The author of this fascinating letter may never be known. He signed his name “Jo” and addressed the letter to “My Dear Wife” but otherwise left very few clues to his identity. What can be gleaned from the letter is that his Union regiment was encamped in or near McClellan’s headquarters at Savage’s Station on 28 June 1862, the day following the Union defeat at Gaines’s Mill. They were then ordered to withdraw from Savage’s Station, burning whatever could not be transported — even abandoning wounded soldiers — to move their base to the James river. The movements of the regiment and the description of engagements with the enemy suggest that the soldier was in one of the regiments left to cover the retreat — most likely in Sumner’s II Corps.
In the second paragraph, the author says that “one of Stackhouses’s boys” who belonged “to the Pennsylvania Reserves” came into the encampment at Savage’s Station bearing news of the defeat at Gaines’s Mill and was subsequently ordered out of camp. This suggests to me that the author may have known the boy’s father. A search of records revealed that there were two Stackhouse boys serving in the 32nd Pennsylvania Infantry (3rd Pennsylvania Reserves). Their names were David Stackhouse (b. 1841) of Co. K and William Stackhouse (b. 1839) of Co. I. Their father was Charles W. Stackhouse (1816-1872), a blacksmith residing in Altoona, Blair county, Pennsylvania.
Camp near City Point
Friday noon, July 4th 1862
My Dear Wife,
You have heard more about what has transpired in the army this last week than I can begin to tell you. All I know about it is there has been some very queer movements made — and some very hard battles fought — and instead of us taking Richmond, we have marched away from it. Our Generals pretend to say that it is strategy, but for my part, I can’t see the point.
On last Saturday [28 June 1862] afternoon, one of Stackhouse’s boys come into our camp and told us some of the awfullest stories about General McClellan getting defeated on the right [see: Battle of Gaines’s Mill]. He belongs to the Pennsylvania Reserves. He said that they had an awful battle and that Jackson came in and cut off our supplies and that we had been outflanked and badly whipped. Our Colonel heard him tell his story and then cleared him out of the camp. His story created a regular panic among us and the men were almost crazy. Well, we got orders to march at 3 in the morning [29 June] and everything that we could not carry we were to destroy which made things look very strange indeed. The officers cut their tents all up, broke their trunks all to pieces, and many a good uniform was destroyed. And the worst of all, we had to burn all of our provision that we could not carry. We had piles of it as high as a house. I suppose we had a $100,000 worth of it.
Well we left our camp and fortification [29 June] and marched about a mile when the enemy nearly surrounded us and we had to halt and fight him. We whipped them badly and we run clear out of sight and then we started on our march again which was about 3 o’clock in the afternoon and we were not disturbed again that day. ¹ The next morning [30 June] we started about daylight and marched about one mile and then we halted to cover the retreat so as to fetch off our baggage wagons and artillery. The enemy made his appearance again in large force about 2 in the afternoon and we had a hard fight until 9 at night when we whipped them again and then retreated again.² The enemy came after us hot foot and we had to stand and fight again. We were exposed to a very hot fire all day but whipped them again and took 2 batteries and a whole brigade prisoners.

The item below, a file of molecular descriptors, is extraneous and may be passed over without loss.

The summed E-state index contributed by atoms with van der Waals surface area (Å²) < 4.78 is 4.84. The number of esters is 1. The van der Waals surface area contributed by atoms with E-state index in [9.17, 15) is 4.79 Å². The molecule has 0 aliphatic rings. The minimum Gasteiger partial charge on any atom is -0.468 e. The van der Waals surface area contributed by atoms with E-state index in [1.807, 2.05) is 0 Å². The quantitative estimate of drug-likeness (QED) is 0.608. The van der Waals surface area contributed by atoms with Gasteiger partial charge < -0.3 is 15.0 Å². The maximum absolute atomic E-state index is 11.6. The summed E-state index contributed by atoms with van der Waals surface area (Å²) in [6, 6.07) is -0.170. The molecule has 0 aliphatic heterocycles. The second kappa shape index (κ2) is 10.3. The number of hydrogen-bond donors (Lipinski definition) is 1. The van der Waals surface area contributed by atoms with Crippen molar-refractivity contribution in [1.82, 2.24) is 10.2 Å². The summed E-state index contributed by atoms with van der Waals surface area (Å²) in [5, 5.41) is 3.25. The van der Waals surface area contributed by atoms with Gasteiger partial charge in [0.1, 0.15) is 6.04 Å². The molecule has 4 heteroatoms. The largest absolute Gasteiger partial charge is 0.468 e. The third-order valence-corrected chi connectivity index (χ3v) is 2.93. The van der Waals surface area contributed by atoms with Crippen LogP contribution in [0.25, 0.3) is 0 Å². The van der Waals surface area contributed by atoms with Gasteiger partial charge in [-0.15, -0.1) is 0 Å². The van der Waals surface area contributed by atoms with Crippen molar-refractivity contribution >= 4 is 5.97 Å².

The next morning [1 July] we started again and marched all day without any disturbance and encamped within ½ mile of the James river and near City Point. The enemy attacked us yesterday morning [3 July] and we whipped him again and took 2 guns and 800 prisoners. And now they are not to be seen. I think we will cross the James river and wait and get reinforcements and then take Richmond.
I understand the President has called out 300,000 more men which is what we want badly for the enemy has outnumbered us in every fight. We have had very hard times but we will now have it easier. I suppose you have been worried about me and I would [have] wrote sooner but we had no chance for we were forbid. I have not received a letter from you yet and it has miscarried. Write as soon as you get this. I am well and hope to be home soon which is my greatest desire. I want to see you all — you and the baby especially. I have been very fortunate indeed as we have been exposed to danger very much. We have not a man killed but 8 wounded. I don’t think we will have any more fighting to do soon — not until the army is reorganized anyhow — and then we will make very short work of it which is just what I want.
Tell our folks that you have heard from me and don’t be worried if you do not get a letter soon for we may be where we can’t get a mail. I don’t know when you will get this but I hope soon. So goodbye from your, — Jo
¹ The author is probably describing the assault by John B. Magruder’s division on Maj. Gen. Edwin B. Magruder’s troops at Allen’s Farm which lasted a couple of hours.
² This would have been the fighting at Glendale (or Frayser’s Farm) on 30 June 1862.